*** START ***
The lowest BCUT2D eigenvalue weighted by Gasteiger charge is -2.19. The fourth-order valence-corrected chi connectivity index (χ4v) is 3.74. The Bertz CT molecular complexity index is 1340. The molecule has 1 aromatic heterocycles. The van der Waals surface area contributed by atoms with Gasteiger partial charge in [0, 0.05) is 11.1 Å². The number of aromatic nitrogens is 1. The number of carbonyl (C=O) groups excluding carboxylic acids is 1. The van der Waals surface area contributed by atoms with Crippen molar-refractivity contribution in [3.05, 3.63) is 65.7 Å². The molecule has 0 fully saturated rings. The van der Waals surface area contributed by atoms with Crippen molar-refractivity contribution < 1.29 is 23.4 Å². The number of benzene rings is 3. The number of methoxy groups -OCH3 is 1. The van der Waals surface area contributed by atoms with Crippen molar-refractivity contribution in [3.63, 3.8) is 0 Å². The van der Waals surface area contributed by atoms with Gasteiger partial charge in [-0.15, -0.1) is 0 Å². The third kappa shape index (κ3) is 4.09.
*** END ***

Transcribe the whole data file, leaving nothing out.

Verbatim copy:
The lowest BCUT2D eigenvalue weighted by Gasteiger charge is -2.19. The fourth-order valence-corrected chi connectivity index (χ4v) is 3.74. The Bertz CT molecular complexity index is 1340. The molecule has 1 aromatic heterocycles. The van der Waals surface area contributed by atoms with Gasteiger partial charge in [0, 0.05) is 11.1 Å². The number of aromatic nitrogens is 1. The number of carbonyl (C=O) groups excluding carboxylic acids is 1. The van der Waals surface area contributed by atoms with Crippen molar-refractivity contribution in [3.05, 3.63) is 65.7 Å². The molecule has 0 fully saturated rings. The van der Waals surface area contributed by atoms with Crippen molar-refractivity contribution < 1.29 is 23.4 Å². The number of benzene rings is 3. The number of methoxy groups -OCH3 is 1. The van der Waals surface area contributed by atoms with Crippen molar-refractivity contribution in [3.63, 3.8) is 0 Å². The van der Waals surface area contributed by atoms with Gasteiger partial charge in [-0.15, -0.1) is 0 Å². The third kappa shape index (κ3) is 4.09.